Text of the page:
While the Ladybird Deed is an undoubtedly useful tool in the estate planning world, it has also been warmly accepted in the Medicaid planning side of Elder Law. The Michigan Department of Health and Human Services approved the use of Ladybird transfers. The transfer is not treated as a divestment because the Grantor still has an unrestricted interest in the property. Further, as long as the property is a homestead it is still a noncountable asset.
Probate Avoidance and Estate Planning
Ladybird Deeds act in a manner similar to joint accounts, beneficiary designations, and transfers on death and can be used to establish a simple estate plan to avoid probate. However, one should not rely solely on a Ladybird Deed, but also prepare a Will. Technically, a Will is not necessary if the “plan” of a Ladybird Deed, Joint Accounts, and beneficiary designations goes off without a hitch, however, the last thing any of us wants to do is create a mess for our loved ones after we die. Further, the simple fact is this system are very narrow and provide little to no flexibility which could force the entire estate into Probate.
Most individuals would be concerned about transferring any interest of their homes and property to another person who could incur major debts and possibly expose the property referenced in the Ladybird Deed to collections efforts. However, creditors cannot attempt to recover any part of their debts from the property transferred under a Ladybird Deed, until after the death of the Grantor. The Grantee has no interest in the property prior to the death of the Grantor because the Grantor retains all rights to alienate the property. This means if the Grantee incurs a large number of debts, the Grantor is well within his or her rights to name a new Grantee prior to the Grantor’s death and that a creditor has no interest in the property until after the death of the Grantor.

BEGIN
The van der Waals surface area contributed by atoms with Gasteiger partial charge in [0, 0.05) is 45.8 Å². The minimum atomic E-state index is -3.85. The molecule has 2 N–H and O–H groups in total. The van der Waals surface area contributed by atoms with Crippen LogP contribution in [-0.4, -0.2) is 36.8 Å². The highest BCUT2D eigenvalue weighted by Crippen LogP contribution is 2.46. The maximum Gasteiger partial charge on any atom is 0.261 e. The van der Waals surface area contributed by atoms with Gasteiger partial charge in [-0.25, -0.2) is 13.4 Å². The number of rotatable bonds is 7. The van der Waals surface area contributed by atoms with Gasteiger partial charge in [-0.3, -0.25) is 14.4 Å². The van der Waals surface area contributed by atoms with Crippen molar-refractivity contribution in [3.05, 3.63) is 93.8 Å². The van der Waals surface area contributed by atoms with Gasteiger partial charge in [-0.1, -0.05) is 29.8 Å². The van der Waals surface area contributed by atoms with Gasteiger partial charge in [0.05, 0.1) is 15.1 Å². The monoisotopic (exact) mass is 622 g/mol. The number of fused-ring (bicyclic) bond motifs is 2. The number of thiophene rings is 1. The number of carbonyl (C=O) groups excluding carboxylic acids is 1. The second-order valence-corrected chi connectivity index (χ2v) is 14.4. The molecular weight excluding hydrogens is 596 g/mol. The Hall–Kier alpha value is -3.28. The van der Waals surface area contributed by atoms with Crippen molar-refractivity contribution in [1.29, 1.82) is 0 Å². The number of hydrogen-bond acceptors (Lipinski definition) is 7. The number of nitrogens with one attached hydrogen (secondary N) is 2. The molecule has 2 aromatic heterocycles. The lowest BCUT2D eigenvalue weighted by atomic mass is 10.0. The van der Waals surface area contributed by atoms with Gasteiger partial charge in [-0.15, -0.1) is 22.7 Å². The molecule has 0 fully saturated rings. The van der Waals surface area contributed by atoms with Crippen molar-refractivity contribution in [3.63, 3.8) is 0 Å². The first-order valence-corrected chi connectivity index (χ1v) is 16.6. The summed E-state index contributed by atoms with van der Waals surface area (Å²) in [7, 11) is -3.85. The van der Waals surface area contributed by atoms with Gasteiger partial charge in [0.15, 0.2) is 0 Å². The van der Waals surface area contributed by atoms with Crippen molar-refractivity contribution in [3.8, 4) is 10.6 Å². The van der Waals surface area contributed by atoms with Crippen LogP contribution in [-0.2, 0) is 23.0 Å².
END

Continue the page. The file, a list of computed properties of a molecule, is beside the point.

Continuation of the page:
However, the same cannot be said of debts incurred by the Grantor. The Grantor retains full control over the property during his or her lifetime and as such the property is subject to any debts incurred by the Grantor and subject to collections actions. However, in general if only one spouse has incurred a debt the property should be protected because the property is held by the entireties.
Uncapping and Property Taxes
A Ladybird Deed does not trigger the most dreaded of all property tax events an uncapping. Uncapping is defined as the transfer of ownership in a piece of property. Once a transfer occurs the taxing authority resets the basic tax rate to market value, this can lead to a substantial increase in property taxes. The Ladybird Deed avoids this because there is no transfer of ownership until the death of the Grantor. This protects from one of the worries of transferring a piece of property into a trust after it has been owned for a long period of time.
A Ladybird deed can be a very effective estate planning tool, but it is not without potential issues and concerns. The lawyers at Hewson and Van Hellemont, P.C. are here to assist you in creating an estate plan for you and your family. Never attempt to create an estate plan without contacting a lawyer.